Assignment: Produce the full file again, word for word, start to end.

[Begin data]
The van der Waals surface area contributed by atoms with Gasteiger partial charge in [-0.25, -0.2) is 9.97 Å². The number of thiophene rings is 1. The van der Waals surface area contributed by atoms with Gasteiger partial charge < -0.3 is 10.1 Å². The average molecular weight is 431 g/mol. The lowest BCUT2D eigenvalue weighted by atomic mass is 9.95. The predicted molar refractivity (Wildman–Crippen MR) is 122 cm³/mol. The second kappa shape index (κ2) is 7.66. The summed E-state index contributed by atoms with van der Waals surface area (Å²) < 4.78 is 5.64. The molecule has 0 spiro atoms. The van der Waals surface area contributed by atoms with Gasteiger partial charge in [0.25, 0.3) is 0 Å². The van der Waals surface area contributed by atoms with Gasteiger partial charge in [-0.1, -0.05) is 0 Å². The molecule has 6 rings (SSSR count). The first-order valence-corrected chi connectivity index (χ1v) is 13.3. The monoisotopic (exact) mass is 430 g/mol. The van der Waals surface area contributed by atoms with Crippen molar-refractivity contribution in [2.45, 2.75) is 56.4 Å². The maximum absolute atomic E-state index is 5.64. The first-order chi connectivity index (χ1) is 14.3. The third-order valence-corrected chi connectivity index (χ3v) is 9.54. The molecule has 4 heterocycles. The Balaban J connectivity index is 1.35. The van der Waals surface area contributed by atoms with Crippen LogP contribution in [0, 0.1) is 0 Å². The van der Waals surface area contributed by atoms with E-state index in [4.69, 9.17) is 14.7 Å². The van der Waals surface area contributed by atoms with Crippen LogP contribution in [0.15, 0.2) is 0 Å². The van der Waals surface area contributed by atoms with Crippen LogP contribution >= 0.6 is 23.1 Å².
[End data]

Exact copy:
The van der Waals surface area contributed by atoms with Gasteiger partial charge in [-0.25, -0.2) is 9.97 Å². The number of thiophene rings is 1. The van der Waals surface area contributed by atoms with Gasteiger partial charge < -0.3 is 10.1 Å². The average molecular weight is 431 g/mol. The lowest BCUT2D eigenvalue weighted by atomic mass is 9.95. The predicted molar refractivity (Wildman–Crippen MR) is 122 cm³/mol. The second kappa shape index (κ2) is 7.66. The summed E-state index contributed by atoms with van der Waals surface area (Å²) < 4.78 is 5.64. The molecule has 0 spiro atoms. The van der Waals surface area contributed by atoms with Gasteiger partial charge in [0.25, 0.3) is 0 Å². The van der Waals surface area contributed by atoms with Gasteiger partial charge in [-0.1, -0.05) is 0 Å². The molecule has 6 rings (SSSR count). The first-order valence-corrected chi connectivity index (χ1v) is 13.3. The monoisotopic (exact) mass is 430 g/mol. The van der Waals surface area contributed by atoms with Crippen molar-refractivity contribution in [2.45, 2.75) is 56.4 Å². The maximum absolute atomic E-state index is 5.64. The first-order chi connectivity index (χ1) is 14.3. The third-order valence-corrected chi connectivity index (χ3v) is 9.54. The molecule has 4 heterocycles. The Balaban J connectivity index is 1.35. The van der Waals surface area contributed by atoms with Crippen LogP contribution in [0, 0.1) is 0 Å². The van der Waals surface area contributed by atoms with E-state index in [4.69, 9.17) is 14.7 Å². The van der Waals surface area contributed by atoms with Crippen LogP contribution in [0.15, 0.2) is 0 Å². The van der Waals surface area contributed by atoms with Crippen LogP contribution >= 0.6 is 23.1 Å².